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The Dead Path by Stephen M. Irwin

As I was getting into The Dead Path by Stephen M. Irwin, I vaguely began wondering whether this was an example of what we might properly call luminous prose. Not, you understand, that the words literally give off light, although that might be useful if ever you wanted to read in the dark. But that the experience of reading it was enlightening (pun intended). As the mild rumination persisted through the page turnings, I reached the conclusion that I’ve read work that was more brilliant — not always something I enjoy unless the consumption of ageing brain cells is actually justified by the story being told. Sadly, too many intellectual books are self-absorbed and intended merely to impress the readers impressed by brilliance for its own sake, or something. But, returning to the original sentence, this book strikes me as a good balance between some excellent prose and a story about ghosts, inklings and the kind of runic stuff we associate with druid tree-hugging types.

On the jacket, I notice another reviewer compares this first novel to the work of that King fellow. I suppose I should admit a prejudice at this point. Although Stephen of that ilk has a good ear for telling a story, he lacks discipline and writes at excessive length. I love his short stories. Some of the ideas are very elegant. But, when he sets his face to writing a novel, he comes from the spirit of the old pulp tradition when authors were paid by the word. I always wait for the Digest version or read the Wikipedia summaries. Whereas Stephen Irwin tells his story very economically and, to my mind, is all the better for it.

Starting off in London, we then switch hemispheres and, in an Australian suburb still retaining its green lung of trees, play the hero-as-boy-and-returning-widower backstory game as the plot thickens. Put simply there seems to be something killing off children over time and it may not be too pleased our hero avoided being one of these victims as a boy. Why did our boy survive? Well, he and some of the more fortunate in his family have some mild supernatural talents. This enables them to see ghosts and, perhaps more importantly, sense when they might be in danger — a useful digital pricking when something wicked their way comes.

Stephen M. Irwin taking a moment to commune with nature

I suppose if I wanted to be cruel I could list all the plot ideas that have been well-worked through the pages of horror and supernatural writing like spiders which I first remember encountering back in the 1950s when studying classical mythology including the story of Arachne, and then in novels like The Haunting of Toby Jugg by Dennis Wheatley. In this story, we are back with the idea of the Goblin Spiders who help witches steal children away, this time with the primary familiar being a large shapeshifter called Garnock. The name sometimes refers to those who live by a river flanked by alder trees, much loved in Celtic mythology — one of these happy coincidences much beloved by authors. Yet such explanations in a listing are unhelpful. All they do is allow me to show off a certain encyclopaedic knowledge without advancing us very far in reviewing this book. So let’s content ourselves with a general assertion that, although we may have seen some or most of these ideas elsewhere, The Dead Path ends up being a strikingly original work.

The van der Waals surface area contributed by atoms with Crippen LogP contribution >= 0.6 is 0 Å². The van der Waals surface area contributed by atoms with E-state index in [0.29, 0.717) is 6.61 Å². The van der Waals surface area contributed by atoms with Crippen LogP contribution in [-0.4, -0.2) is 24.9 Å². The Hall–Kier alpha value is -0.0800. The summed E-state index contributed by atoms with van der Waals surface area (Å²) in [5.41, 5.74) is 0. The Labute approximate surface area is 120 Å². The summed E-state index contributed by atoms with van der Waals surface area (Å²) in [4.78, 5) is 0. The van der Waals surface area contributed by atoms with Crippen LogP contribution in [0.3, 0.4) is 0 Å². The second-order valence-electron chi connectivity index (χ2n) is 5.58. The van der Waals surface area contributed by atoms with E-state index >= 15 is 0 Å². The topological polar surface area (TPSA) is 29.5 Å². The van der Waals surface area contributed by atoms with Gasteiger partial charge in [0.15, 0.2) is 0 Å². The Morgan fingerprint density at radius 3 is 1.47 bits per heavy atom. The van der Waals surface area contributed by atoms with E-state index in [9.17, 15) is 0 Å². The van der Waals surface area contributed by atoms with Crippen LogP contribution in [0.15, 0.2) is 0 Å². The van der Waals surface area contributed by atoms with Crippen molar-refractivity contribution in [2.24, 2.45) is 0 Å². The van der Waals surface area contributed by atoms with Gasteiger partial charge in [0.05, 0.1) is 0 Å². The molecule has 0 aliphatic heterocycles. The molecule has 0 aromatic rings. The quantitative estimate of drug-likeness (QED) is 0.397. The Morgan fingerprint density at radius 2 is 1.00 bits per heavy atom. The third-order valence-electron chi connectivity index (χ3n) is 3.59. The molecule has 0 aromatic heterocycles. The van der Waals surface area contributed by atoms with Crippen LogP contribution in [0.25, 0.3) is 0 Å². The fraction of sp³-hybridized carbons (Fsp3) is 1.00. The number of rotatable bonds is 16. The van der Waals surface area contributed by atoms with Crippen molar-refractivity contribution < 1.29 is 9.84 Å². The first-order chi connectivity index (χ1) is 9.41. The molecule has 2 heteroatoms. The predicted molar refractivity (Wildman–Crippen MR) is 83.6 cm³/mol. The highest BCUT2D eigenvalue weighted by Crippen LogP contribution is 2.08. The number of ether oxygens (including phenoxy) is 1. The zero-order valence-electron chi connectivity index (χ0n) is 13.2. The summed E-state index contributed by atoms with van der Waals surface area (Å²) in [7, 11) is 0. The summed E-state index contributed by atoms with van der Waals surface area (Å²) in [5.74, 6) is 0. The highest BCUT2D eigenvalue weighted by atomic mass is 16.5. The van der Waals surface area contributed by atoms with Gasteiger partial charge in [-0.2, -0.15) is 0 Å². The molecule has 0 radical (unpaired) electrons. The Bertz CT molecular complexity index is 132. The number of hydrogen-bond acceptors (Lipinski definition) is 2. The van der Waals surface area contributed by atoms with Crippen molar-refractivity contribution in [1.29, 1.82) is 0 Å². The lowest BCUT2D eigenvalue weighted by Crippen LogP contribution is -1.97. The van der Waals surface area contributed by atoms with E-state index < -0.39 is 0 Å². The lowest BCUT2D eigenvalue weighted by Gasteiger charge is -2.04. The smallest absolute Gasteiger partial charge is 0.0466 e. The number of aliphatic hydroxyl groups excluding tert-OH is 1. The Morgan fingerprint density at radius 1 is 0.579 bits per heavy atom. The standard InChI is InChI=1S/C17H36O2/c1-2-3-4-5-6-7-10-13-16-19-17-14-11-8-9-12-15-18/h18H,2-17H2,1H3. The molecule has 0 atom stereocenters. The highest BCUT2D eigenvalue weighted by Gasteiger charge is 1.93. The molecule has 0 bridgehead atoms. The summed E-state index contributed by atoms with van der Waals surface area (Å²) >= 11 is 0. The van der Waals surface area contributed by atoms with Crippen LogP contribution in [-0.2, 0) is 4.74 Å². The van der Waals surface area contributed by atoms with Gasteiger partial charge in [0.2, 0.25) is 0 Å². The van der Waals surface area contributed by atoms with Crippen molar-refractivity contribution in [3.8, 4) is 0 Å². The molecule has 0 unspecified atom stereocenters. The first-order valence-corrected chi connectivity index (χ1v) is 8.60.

From an early stage it’s fairly clear who’s “responsible” for all the bad stuff, although the why is less obvious until basic research delves into the past and we get the more definitive explanation at the end — villains must always taunt their helpless victims with confessions of their clever wickedness. As a piece of writing, I cannot remember a recent work that has managed to create and sustain such a sense of menace. It’s beautifully done by deft touches in the descriptive language and then, as the person finally breaks into view, we see malevolent effectiveness as opponents are attacked and casually laid low.

So who should hunt this killer? The answer comes when two share the same feature. That they have both escaped the lure? Well, that’s not quite right but, when people have been so close to death, it gives them a bond. They find the way, the path that leads to the cottage. No one says the gingerbread house has to rely on an oven. It can have a grove just outside where the children can sit waiting for their death. A place where the trees can watch. Perhaps even the Green Man could put in an appearance.

Overall, The Dead Path is one of the best supernatural horror novels I’ve read for quite some time and it’s well worth you tracking down a copy.

For those of you who might be tempted to think this man has sprung fully formed from the head of Zeus or some other god better associated with fiction. Stephen Irwin has been writing for some years both as a “conventional” author of fiction and as screenwriter, currently writing for the Australian television drama series, Crosswires. He has paid his dues and, hopefully, seeing the general reaction to this novel, he can be persuaded to write at least one more.

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